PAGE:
When “Protect & Preserve” becomes “Preserve to Survive”
CoreStates’ Investment Management Process
The foundation of CoreStates’ investment management process is broad diversification – among the multitude of financial and real assets from domestic and foreign issuers, each of which may be owned on a long or a short basis, and managed with traditional or alternative investment strategies.
But, broad diversification is just the beginning. We follow that with effective portfolio construction – setting target allocations among the many asset classes and investment styles that, based their history and reasonable expectations for the future, should temper investment risk and thereby protect our clients’ current lifestyles.
After the target allocations are established, we implement them with prudent asset selection – seeking stocks, bonds, other financial and “hard” assets, as well as managed accounts, that accurately represent their asset class or style and that appear to have a high probability of performing well over the long-term. The primary goal here is to earn returns that will at least maintain purchasing power in the years ahead, the ultimate goal being to preserve our clients’ legacies.
To succeed with this approach requires discipline, patience, and a long-term view – attributes that don’t come easily, but that can be attained by most investors, especially with the ongoing guidance of a professional financial advisor. Unlike the typical investment program, success with the CoreStates approach does not depend upon predicting the future – a capability no one can do with consistency whether they are an investor, an advisor, or a market pundit. Market timing is not part of the CoreStates investment management process. We do not expect to evade market declines or significantly enhance our clients’ long-term returns by making short-term moves among asset classes based on economic or market forecasts – ours or anyone else’s. It simply can’t be done, and we refuse to claim otherwise just to attract wishful clients.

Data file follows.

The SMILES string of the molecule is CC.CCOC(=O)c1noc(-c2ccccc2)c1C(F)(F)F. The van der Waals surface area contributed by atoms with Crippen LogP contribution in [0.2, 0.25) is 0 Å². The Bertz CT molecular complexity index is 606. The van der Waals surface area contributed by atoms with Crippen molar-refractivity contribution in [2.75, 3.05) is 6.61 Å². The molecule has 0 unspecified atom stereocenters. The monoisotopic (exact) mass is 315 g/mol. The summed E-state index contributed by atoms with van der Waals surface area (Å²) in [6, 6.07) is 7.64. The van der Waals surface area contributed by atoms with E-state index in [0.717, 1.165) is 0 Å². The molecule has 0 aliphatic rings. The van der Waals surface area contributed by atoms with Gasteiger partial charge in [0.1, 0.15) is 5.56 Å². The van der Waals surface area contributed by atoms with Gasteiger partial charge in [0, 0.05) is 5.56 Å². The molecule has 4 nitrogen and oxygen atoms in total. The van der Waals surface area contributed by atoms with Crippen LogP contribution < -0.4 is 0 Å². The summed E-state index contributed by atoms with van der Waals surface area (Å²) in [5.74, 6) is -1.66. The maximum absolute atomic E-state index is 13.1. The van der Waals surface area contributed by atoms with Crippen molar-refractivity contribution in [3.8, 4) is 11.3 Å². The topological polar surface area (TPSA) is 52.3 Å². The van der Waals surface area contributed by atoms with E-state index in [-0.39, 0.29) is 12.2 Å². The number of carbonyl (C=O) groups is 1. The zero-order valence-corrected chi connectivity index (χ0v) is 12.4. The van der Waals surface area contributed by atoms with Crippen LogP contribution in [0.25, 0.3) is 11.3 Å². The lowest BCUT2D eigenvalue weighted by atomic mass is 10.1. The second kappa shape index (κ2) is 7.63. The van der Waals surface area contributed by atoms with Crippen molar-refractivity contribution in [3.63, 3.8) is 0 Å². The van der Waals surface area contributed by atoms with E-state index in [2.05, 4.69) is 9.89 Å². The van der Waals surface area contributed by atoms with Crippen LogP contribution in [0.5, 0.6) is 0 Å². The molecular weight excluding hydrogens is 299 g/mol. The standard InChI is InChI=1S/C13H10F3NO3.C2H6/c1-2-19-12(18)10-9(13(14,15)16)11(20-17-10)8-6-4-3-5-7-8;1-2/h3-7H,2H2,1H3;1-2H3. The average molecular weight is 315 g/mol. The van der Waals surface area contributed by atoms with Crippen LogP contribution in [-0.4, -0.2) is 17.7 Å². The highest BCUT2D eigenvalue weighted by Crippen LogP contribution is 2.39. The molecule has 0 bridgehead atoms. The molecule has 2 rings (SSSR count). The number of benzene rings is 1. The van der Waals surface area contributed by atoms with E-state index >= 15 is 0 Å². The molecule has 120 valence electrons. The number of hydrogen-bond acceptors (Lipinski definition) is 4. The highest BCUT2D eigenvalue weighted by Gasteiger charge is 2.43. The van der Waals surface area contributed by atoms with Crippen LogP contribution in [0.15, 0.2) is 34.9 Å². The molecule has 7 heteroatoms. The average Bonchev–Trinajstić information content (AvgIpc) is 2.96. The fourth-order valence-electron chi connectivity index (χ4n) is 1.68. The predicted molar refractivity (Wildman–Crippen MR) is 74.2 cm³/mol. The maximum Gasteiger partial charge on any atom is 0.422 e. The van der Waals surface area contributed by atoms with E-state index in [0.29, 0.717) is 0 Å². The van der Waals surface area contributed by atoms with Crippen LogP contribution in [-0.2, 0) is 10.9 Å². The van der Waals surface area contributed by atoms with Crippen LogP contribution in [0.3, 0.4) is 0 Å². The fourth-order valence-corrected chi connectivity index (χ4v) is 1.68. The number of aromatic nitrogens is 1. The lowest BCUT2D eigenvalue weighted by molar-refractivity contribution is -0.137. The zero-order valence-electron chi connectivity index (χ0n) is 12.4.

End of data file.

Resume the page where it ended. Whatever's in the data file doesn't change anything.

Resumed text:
CoreStates’ investment management process reflects our belief – strongly supported by history – that diversified investments in sound, growing economies provide long-term returns that handily exceed inflation. There may come a time, however, when we begin to question this belief. We may wonder if our long-term goal to protect-and-preserve might warrant more of a preserve-to-survive approach. Near-term risks may appear so great that our clients’ long-term investment success could be permanently jeopardized.
Such perceptions would probably arise from what is today a totally unknown source. Or, it might be just a more extreme instance of something we’ve seen before like . . . An imminent natural disaster, perhaps a tidal wave or a large meteor approaching Earth, An approaching man-made disaster such as a terrorist act that severely impairs critical infrastructure, or nuclear war, A broad-based inflationary bubble that threatens to dwarf those we’ve seen in narrow sectors of the economy when excessive consumer and investor optimism is fed by overly generous lenders, or A developing deflationary collapse that might be ignited by untimely fiscal and monetary restraint and fueled by excessive consumer and investor fears.
If the CoreStates Investment Committee* believes such a situation is developing, we know what we will do. Contingency plans are in place to implement a process of liquidations, hedging, and other techniques that we expect will at least moderate the declines in value, and that should allow us to position our clients’ portfolios to participate in the eventual cyclical recovery.
Much as we would like to, we don’t expect to be able to foresee and counter all serious threats that may arise in the years ahead. But, nor do we intend to blindly proceed with “business as usual” in the face of potentially devastating threats to our clients’ lifestyles and legacies. We are here to protect and preserve, and will do all we can to preserve to survive should it ever appear necessary.
* The CoreStates Investment Committee meets weekly (more often when deemed necessary) for the purpose of reviewing recent investment activities and status of accounts, appraising economic and market dynamics, and establishing investment strategies and tactics for the week ahead.